Chung-Ping Cheng graduated from National Taiwan University, where she majored in History. She spent much of her years absorbing millennia of art works and artifacts at the National Palace Museum. In the U.S., she took intensive art and photography courses, pursuing her interest in art and photography. Cheng is among a new wave of Chinese photographers to re-introduce aspects of China’s considerable aesthetic heritage within contemporary photography. Cheng's work was included most recently in "Women in Photography in LA", presented by Contact Photo Lab, in the Photo LA event, and also in a solo exhibition at the 1839 Contemporary Gallery in Taiwan.
I seek to synthesize aspects of my Chinese heritage with an attentiveness to rejecting
expectations. Informed by 10 years experience in Chinese Painting, I am more interested in
creating images that are the product of the process of studying image making, than exemplifying
the status quo of photography. Inspired by the individualism and bravery of artists Georgia
O’keefe and Diane Arbus, my photographic practice focuses on process, repetition and
experimentation in the darkroom, more than any one genre of photography. I express my inner
self through photography, all my trials and tribulations, the cycle of emotions and experiences
that I have as an outsider.
Although we are in the digital era, where one can take thousands of pictures, have the images
appear immediately, fast and economically, I am more old school. I use color film, a medium
format camera and develop my large-scale images myself in the darkroom, which enables me to
create the color and to experiment through small variations. I relish the mysteries of the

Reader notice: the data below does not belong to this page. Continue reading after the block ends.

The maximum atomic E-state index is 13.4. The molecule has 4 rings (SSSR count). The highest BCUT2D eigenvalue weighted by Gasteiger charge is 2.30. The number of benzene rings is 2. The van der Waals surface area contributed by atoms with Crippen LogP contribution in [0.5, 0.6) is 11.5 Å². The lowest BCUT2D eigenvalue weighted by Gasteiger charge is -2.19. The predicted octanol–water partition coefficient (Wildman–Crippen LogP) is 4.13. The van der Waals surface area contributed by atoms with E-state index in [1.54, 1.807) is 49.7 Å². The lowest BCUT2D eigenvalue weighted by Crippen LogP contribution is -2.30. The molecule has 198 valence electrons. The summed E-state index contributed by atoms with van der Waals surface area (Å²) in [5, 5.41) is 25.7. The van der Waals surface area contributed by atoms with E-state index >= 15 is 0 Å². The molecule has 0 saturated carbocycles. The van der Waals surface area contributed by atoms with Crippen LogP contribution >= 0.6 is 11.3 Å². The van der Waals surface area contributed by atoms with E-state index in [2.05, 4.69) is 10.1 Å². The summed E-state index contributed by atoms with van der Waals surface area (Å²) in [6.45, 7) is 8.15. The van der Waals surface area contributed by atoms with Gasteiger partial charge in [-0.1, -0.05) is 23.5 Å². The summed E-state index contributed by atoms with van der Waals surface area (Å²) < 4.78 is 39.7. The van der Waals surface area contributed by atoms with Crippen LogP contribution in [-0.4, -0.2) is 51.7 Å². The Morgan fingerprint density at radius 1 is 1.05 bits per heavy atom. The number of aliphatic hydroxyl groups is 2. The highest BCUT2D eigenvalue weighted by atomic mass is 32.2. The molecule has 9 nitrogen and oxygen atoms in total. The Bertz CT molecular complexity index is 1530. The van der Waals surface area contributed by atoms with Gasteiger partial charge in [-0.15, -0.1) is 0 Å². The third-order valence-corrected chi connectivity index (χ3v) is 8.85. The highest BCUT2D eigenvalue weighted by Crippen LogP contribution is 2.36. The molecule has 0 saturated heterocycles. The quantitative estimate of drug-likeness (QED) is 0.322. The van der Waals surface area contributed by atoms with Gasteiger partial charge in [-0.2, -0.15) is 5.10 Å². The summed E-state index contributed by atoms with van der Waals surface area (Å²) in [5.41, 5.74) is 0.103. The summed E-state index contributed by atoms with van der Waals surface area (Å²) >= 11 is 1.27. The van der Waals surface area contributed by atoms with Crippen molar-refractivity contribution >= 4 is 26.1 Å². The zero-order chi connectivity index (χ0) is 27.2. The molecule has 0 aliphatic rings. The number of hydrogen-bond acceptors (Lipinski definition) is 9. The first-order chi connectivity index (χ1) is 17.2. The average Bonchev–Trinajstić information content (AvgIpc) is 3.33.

developing photograph while embracing and using the elements of chance that appear.
I focus on capturing Peonies and Lotuses because of their iconic cultural representation as
metaphors for the life cycle. Peonies symbolize wealth and prosperity, as well as female beauty;
while the Lotus symbolizes purity, enlightenment, rebirth and resurrection, since it roots in
muddy water from which it rises. I shoot these symbolic flowers repetitiously over several
seasons as they bloom and eventually wither and die, amplifying the inevitable process of
growth and change.
My most recent series encapsulates my process oriented experimental photography. “Refining
Fire/Undescribed Variations” is large -scale and has intense, highly saturated colors such as a
golden yellow, fiery magenta and a deep, rich Prussian blue. In this body of work, there are
mirror image diptychs with the negative and the positive image of the same shot next to each
other. There are also serial images of the same composition – like Monet’s haystacks. The color
sensation intentionally overwhelms the specific imagery of the flower, moving the photographs
from realism into an emotive abstraction. Compositionally, the flowers – like in Georgia
O’Keefe’s flower painting -- are enlarged to take over the whole surface and thus become more
powerful, bold and less traditional, still beautiful but no longer fragile.